Imagine a situation where your spouse is critically ill, but could be helped with a dosage of Medication X. However, you are too poor to afford the medication. Do you watch your beloved spouse suffer and eventually pass from the disease or do you break the law and steal the medication so that your spouse can go on to live life with you?
Do we save our spouse at the cost of doing something else that seems immoral (i.e. stealing)? It seems our “moral gut” would tell us to steal the medication for our spouse and provide them relief and salvation from their deadly illness. It is our duty to protect our loved ones/family. Or is it? Let us see how Kant would evaluate this dilemma.
If the maxim is formulated as:
- I will steal medication for my sick spouse since I cannot afford it.
- Everyone steals medication for their sick spouse since they cannot afford it.
- Since everyone is stealing medication, frenzy will ensue and there will be no medication left to steal or there will be no more access to medication.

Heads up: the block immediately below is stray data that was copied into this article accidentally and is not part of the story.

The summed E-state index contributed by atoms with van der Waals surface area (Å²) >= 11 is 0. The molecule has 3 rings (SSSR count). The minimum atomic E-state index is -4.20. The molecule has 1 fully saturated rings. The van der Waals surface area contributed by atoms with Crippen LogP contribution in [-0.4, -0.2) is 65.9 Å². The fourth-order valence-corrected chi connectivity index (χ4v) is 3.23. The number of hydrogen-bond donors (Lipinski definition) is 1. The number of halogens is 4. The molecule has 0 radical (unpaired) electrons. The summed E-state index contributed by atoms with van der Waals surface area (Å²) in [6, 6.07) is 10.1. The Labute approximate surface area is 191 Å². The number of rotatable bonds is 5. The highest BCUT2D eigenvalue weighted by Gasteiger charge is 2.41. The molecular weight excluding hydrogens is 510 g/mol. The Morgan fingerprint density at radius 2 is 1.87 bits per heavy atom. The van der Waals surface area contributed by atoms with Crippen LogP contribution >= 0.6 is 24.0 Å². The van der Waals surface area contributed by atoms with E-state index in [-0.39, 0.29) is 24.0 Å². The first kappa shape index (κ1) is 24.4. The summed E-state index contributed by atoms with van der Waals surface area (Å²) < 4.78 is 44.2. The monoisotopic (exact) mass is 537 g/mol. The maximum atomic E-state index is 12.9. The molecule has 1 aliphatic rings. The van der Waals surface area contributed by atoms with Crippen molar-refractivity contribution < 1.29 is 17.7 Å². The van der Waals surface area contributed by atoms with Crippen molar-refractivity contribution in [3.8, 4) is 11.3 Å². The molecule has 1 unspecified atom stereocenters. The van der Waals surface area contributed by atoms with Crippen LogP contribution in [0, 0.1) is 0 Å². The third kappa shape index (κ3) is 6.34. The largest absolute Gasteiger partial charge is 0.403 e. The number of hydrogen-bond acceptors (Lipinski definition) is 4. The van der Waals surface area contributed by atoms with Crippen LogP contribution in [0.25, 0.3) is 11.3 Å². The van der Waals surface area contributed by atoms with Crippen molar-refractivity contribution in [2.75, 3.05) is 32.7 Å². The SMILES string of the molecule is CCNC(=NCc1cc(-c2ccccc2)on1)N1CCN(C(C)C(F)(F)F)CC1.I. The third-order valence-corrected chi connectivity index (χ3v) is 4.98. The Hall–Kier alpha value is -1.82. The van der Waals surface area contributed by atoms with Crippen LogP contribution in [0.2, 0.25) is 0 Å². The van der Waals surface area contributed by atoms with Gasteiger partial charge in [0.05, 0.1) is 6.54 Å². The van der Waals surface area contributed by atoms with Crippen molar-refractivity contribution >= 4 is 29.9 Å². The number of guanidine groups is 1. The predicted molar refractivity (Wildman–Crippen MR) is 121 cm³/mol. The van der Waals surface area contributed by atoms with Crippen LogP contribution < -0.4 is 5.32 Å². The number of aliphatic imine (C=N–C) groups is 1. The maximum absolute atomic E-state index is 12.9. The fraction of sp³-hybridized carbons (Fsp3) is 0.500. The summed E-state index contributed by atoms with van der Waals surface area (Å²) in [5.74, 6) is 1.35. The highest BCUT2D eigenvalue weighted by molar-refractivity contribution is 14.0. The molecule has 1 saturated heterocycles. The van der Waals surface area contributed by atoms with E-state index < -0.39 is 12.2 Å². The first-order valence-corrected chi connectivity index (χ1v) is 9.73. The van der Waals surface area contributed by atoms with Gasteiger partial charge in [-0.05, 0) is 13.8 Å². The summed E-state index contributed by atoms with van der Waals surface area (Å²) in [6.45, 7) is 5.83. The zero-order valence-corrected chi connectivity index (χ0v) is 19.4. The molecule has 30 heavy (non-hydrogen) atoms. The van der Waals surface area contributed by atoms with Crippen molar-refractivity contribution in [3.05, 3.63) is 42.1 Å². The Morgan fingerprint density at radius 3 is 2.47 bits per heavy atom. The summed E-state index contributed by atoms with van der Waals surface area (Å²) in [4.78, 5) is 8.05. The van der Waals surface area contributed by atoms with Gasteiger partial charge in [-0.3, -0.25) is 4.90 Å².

Here lies a contradiction, thus deeming this maxim impermissible.
This still seems wrong to let our spouse die when we didn’t try everything in our power to help them. What can we do now to save our spouse? Which moral theory would allow this action to be ethical? Not Virtue Ethics, as that would be a contradiction of virtues. It seems Consequentialism is our only option. Again this would depend as to whether or not a greater net good or bad is brought about from stealing the medication. Do we tarnish society in the long run by allowing theft to be moral under certain circumstances or do we live in pain from the loss of our loved one due to inaction?
What do you think? Is there a way to save our loved one in a moral manner?